High-value flat-panel TV supplier Vizio is charging into 2007 with new LCD and plasma lines, including the company’s first 1,080p offerings, shooting for 10 percent market share by the end of the year.
Continuing to distribute primarily through warehouse clubs Costco and Sam’s Club, the company, which recently had its name formally changed from V, Inc., has slowly expanded into Circuit City and is expected to name another major national retail partner shortly.
The company’s largest investor — an unnamed Taiwanese manufacturing concern — is also its primary manufacturing partner, although rapidly escalating demand encouraged the company to sign on another Taiwan-based manufacturer and investor last year.
It also recently started acquiring select products from a Mexico-based factory, and plans to transition production of some plasma sets there, to be closer to the source of its X4 LG plasma panel supplier, said Jeff Schindler, business operations and marketing VP.
Vizio’s sales in 2005 totaled $150 million, Schindler said. That rose to $750 million in 2006 and is expected to exceed $2 billion in 2007.
“We’re looking at 10 percent market share this year,” Schindler said. “We are by far the No. 1 selling TV both at Costco and Sam’s Club. I average less than one week of stock at the clubs. We sold more through Thanksgiving and Christmas than we did in all of 2005.”
Most recently Vizio has benefited significantly from favorable reviews for picture performance on several key models, a virtually unbeaten entry price point in several screen sizes, and select cable television advertising which has heightened the brand name.
In addition to offering everyday very low prices, Vizio has successfully used coupons as promotional tools. One coupon promotion on a 42W-inch LCD TV model last year resulted in the sale of over 10,000 pieces in one hour, Schindler said.
“When all the other brands had excess inventory on the shelves, we were sold out. We couldn’t build them fast enough. It was amazing,” Schindler said.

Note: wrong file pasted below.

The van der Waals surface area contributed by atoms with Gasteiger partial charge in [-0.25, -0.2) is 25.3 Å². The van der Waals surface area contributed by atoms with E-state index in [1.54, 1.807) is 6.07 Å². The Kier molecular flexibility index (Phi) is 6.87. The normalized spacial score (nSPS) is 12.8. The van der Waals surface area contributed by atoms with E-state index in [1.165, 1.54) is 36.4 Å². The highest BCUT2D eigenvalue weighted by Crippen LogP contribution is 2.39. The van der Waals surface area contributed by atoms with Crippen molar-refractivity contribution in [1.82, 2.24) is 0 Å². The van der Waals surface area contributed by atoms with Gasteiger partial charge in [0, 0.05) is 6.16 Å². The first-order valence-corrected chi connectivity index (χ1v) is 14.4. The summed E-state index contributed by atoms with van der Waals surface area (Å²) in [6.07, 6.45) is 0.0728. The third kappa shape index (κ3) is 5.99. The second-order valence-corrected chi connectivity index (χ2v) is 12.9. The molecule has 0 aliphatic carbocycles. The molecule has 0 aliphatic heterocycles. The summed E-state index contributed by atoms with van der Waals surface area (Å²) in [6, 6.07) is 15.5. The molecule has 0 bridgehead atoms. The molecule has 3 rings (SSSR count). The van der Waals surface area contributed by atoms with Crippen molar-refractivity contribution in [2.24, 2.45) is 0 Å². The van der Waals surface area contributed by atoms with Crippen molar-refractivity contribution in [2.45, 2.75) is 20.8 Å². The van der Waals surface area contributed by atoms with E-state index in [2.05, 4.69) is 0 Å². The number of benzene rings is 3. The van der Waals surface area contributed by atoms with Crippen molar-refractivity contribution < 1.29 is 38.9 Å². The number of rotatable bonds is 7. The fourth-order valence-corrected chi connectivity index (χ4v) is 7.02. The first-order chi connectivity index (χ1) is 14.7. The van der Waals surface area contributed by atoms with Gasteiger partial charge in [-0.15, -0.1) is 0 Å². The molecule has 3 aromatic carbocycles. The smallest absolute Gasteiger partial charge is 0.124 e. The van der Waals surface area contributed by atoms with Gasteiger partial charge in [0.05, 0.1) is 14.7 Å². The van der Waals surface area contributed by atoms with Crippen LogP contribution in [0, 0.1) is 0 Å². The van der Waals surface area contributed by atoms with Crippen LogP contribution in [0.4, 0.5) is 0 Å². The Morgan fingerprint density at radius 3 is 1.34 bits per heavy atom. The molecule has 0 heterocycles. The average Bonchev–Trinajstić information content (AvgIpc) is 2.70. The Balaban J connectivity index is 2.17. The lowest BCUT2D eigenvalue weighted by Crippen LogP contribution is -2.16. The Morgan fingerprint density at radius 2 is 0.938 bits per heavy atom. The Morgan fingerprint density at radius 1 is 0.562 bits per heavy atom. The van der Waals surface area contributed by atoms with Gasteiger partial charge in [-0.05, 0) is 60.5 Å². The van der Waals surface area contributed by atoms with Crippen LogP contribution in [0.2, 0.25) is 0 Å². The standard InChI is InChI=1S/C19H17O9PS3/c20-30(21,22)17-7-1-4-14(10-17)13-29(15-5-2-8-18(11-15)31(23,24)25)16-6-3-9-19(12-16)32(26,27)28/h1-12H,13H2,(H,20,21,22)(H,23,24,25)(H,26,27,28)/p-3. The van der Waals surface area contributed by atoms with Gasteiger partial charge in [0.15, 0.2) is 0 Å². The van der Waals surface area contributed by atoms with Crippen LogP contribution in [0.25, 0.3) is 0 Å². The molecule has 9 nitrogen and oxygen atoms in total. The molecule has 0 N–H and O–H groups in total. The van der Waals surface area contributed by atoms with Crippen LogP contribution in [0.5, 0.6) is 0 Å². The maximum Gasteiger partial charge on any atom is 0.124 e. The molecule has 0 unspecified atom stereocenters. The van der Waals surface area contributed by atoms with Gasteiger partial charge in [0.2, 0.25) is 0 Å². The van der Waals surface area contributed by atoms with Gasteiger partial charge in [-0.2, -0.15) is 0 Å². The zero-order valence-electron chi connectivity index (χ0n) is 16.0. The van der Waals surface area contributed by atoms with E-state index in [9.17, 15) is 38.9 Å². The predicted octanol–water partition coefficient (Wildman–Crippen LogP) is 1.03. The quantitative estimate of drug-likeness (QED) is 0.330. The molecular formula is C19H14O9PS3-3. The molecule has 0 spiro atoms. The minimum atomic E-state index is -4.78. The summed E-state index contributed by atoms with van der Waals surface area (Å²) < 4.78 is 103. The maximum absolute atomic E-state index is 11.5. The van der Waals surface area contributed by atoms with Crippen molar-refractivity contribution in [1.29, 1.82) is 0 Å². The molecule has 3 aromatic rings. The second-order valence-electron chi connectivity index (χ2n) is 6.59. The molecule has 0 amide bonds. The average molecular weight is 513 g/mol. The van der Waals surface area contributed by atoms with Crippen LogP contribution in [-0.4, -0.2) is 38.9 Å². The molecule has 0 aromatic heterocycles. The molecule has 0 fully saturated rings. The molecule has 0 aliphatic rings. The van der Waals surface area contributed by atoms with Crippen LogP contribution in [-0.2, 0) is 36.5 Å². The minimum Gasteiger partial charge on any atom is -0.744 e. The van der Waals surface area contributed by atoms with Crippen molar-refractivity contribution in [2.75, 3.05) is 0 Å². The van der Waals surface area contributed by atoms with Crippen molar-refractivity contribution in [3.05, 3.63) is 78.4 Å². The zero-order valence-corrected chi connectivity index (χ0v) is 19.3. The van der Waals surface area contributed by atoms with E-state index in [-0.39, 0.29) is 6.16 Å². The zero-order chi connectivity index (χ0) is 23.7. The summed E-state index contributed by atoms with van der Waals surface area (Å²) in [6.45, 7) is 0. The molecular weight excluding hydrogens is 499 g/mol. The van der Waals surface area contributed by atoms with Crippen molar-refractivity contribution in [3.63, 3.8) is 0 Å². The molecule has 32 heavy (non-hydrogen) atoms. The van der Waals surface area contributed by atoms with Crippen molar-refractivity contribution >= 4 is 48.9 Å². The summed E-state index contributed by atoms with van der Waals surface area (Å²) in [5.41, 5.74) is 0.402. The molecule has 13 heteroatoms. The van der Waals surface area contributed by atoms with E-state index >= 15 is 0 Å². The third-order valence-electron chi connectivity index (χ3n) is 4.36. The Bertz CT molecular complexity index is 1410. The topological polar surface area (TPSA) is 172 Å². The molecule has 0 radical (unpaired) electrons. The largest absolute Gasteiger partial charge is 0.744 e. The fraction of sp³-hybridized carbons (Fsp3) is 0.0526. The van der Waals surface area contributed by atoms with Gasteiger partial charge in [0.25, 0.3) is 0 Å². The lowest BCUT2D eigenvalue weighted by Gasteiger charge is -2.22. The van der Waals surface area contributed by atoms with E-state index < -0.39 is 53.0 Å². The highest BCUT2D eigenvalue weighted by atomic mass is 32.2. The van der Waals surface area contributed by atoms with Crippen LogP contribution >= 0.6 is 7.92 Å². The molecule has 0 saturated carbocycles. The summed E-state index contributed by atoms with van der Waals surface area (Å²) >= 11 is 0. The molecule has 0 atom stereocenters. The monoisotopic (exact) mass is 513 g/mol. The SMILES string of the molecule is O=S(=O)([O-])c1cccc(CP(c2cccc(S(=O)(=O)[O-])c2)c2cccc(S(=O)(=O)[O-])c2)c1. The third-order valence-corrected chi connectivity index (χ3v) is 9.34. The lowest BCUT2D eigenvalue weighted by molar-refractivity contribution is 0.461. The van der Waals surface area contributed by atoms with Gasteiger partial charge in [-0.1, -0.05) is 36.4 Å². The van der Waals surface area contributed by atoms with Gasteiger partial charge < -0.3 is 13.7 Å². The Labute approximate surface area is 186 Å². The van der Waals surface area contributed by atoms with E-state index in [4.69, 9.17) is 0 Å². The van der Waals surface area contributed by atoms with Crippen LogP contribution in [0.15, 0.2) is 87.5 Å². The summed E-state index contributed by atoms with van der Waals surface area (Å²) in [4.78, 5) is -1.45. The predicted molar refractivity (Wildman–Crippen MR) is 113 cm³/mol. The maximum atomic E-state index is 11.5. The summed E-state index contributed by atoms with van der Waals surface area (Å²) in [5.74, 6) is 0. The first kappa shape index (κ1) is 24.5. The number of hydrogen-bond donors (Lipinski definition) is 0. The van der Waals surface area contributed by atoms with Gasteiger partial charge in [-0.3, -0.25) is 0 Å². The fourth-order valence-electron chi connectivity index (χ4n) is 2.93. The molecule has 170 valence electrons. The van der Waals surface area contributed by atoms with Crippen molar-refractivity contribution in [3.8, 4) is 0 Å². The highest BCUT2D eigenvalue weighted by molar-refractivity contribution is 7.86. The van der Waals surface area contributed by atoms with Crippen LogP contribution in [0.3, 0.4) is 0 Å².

At the recent International CES, Vizio unveiled models in its new Gallevia LCD TV assortment. The line, which features only higher resolution LCD TVs, will include the 42W-inch, 46W-inch, 47W-inch, and 52W-inch screen sizes this year.
The name for the Gallevia sub brand evolved from the word Gallery, Schindler said, to represent “a high-resolution picture that hangs on the wall.”
The LCD TV models employ slightly different design accents than the current HDTV series, including the use of translucent bezels and removable speakers. Models will be offered in either 720p or full 1,920 by 1,080p HD resolution.
One of the first Gallevia models to launch was GV47L. In stores now, the model includes a 1,080p panel, a 1,080p MTK video processing chipset, two HDMI inputs, two component inputs, a VGA input, and a backlit remote. The product is available through Costco at an $1,899 everyday price. It was also given a one-week special using a $250 coupon, which worked very successfully, according to a company spokesman.
Also planned is the Gallevia GV42L ($1,199) 42W-inch LCD TV, which will include Genesis video processing circuitry.
At CES, the company showed a forthcoming 52W-inch Gallevia model that is expected to be introduced in August for less than $2,000. The set will feature four HDMI inputs, and a side mounted USB port. It will also employ next-generation Cortez Advanced video processing circuitry.
For plasma, Schindler said “the play going forward is in 50W-inch and larger screen sizes,” although the company is giving a 42W-inch model a final trial at under $1,099, with eyes at hitting the $999 price point.
In larger screen sizes, the company is offering a 60W-inch model, which will launch at the end of the month at a $2,999 selling price. That unit will include 1,366 by 768 resolution, four HDMI inputs and rear-firing speakers that enable a slim-bezel design.
Circuit City, meanwhile, is carrying the 50W-inch Vizio P50HDTV model ($1,899 selling price), featuring 1,366 by 768 resolution and Genesis video processing.
Going forward Vizio will work with Circuit City, which started taking select Vizio models late in 2006, to determine the most appropriate model offerings for that chain, Schindler said.
At CES, the company also showed as a concept product a 50W-inch plasma model bundled with a subwoofer that connects wirelessly to the set, and a pair of surround sound speakers that are connected by fine wires to the subwoofer.